Late-night history lesson

'Tonight' takes page from '88 strike

Late-night TV history will repeat itself Jan. 2 when, two months into the writers strike, NBC's "The Tonight Show" will return to the air without its scribes.

Back on May 11, 1988, two months after the beginning of a writers strike, "The Tonight Show" returned sans writers. It started off just like any other "Tonight Show" hosted by Johnny Carson, with "Heeeeeere's Johnny!" But then, in the midst of a louder and longer than usual standing ovation, an audience member shouted, "Welcome back, Johnny."

"The public was glad he was back, the staff was glad, everybody was happy to get paychecks again," said Carson's nephew Jeff Sotzing, president of Carson Entertainment, who was an associate producer on "Tonight Show" in 1988. "Nobody wanted to cross the picket line, but when they finally did, it was a huge relief."

Carson, who owned "Tonight Show," had been paying his nonwriting staff out of his pocket, something his successors — led by David Letterman — have replicated during the current strike.

Also taking a cue from his idol, Letterman, who owns CBS' "Late Show" and "Late Late Show," has been trying to negotiate an interim deal with the WGA that would allow the two shows to return with writers Jan. 2.

Carson had been pursuing a similar contract in May 1988. According to news reports from that time, frustrated by the slow progress in the negotiations, he decided to return May 11 without writers. A couple of weeks later, his scribes followed after the WGA signed off on a deal.

Now, things are not moving fast on a contract between Letterman's Worldwide Pants and the WGA either, prompting a public appeal by the company last week to the guild that helped to start talks.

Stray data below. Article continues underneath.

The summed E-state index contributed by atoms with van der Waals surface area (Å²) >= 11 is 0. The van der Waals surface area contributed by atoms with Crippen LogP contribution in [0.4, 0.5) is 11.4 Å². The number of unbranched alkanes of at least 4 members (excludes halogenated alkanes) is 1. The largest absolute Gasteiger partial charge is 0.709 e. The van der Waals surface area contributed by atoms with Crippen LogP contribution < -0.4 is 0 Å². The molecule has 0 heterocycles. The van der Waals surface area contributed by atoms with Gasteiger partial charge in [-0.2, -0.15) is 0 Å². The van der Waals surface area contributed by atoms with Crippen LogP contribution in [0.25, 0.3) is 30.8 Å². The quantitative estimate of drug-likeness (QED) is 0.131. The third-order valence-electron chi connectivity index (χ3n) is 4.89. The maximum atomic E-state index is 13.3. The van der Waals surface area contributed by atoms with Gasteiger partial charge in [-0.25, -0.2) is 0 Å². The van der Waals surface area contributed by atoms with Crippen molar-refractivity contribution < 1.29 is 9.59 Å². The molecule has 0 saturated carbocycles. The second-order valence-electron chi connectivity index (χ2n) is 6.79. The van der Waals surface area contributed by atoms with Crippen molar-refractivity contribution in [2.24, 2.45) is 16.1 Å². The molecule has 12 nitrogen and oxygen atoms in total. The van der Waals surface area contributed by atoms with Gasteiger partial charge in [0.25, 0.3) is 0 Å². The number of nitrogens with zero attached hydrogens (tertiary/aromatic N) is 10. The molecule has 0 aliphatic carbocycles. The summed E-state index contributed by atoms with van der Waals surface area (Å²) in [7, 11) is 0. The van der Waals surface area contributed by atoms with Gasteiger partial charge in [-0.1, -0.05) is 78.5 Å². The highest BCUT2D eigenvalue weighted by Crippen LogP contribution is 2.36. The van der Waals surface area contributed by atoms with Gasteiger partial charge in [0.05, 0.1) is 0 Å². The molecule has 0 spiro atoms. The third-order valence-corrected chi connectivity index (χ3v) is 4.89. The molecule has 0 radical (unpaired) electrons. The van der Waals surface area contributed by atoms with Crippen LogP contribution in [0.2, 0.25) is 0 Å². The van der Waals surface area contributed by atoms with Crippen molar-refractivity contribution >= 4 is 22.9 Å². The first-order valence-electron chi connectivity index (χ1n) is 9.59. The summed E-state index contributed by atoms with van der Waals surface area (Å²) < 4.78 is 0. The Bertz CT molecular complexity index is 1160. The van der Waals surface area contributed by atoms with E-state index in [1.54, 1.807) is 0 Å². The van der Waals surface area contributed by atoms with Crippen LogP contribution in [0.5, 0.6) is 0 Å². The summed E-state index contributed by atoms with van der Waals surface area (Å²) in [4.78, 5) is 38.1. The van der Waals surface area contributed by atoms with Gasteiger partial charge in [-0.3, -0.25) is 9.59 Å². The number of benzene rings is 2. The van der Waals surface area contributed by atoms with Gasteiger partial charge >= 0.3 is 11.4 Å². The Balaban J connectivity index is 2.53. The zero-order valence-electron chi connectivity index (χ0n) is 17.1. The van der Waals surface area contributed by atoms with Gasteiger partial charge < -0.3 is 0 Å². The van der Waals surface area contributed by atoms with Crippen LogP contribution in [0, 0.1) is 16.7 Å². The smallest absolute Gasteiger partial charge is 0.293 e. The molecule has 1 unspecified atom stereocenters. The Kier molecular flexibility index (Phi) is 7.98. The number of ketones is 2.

Today's WGA also is taking a page from an old playbook. Back in 1988, while in a stalemate with the major studios, the guild pursued deals with about 80 independent producers, similar to a recent WGA tactic launched this month.

There were two guests on Carson's first night back, a copy of which is available at the Paley Center for Media: San Diego Wild Animal Park curator of birds William Toone, who talked about the birth of the first baby condor in captivity, and actor-comedian Joe Piscopo, there to promote his movie "Dead Heat." The "Tonight Show" band also saluted composer Irving Berlin for his 100th birthday with a medley of his tunes.

Talent booking for the late shows is getting a lot of attention these days, with speculation that many actors won't cross a picket line, making non-Hollywood types like Jack Hanna and medical experts preferred guests.

So far, no main guests for NBC's "The Tonight Show With Jay Leno" and "Late Night With Conan O'Brien" and ABC's "Jimmy Kimmel Live," which are resuming production without writers Jan. 2, have been firmed up. Donald Trump had been booked to appear on CBS' "Late Show With David Letterman" on Jan. 2, but the show's return that day is contingent on inking an interim deal with the WGA.

While the scrutiny is high now, things were different in 1988, said veteran publicist and former Hollywood Reporter writer Charlie Barrett, who served as "Tonight Show" spokesman in the 1980s.

"There was never the picketing you have now," he said. "The strike is getting a tremendous amount of attention — all the national and major cable networks are covering it. We never saw this kind of attention given to a writers strike that we see today."

Carson opened the May 11 show like any other, with a prepared monologue. Unlike any other night, he had written it by himself, something he was allowed to do as a non-WGA member.

That can't happen on any late-night show that returns without writers next week. As Letterman was in 1988, all current late-night hosts except Carson Daly are WGA members and thus banned from writing any bits for the show, including monologues. (On his first night back, Carson also did a skit, another no-no for today's hosts.)

No matter whether they do an opening segment, the writerless late-night hosts are certain to attract scrutiny in their return about anything they say.

Daytime talk-show host Ellen DeGeneres, also a WGA member, came under attack from the guild for doing a monologue, qualified by the guild as "struck work." (DeGeneres vigorously disputed the allegation, claiming she ad-libbed her monologues.)

One of the biggest dilemmas for returning hosts is how to address the strike.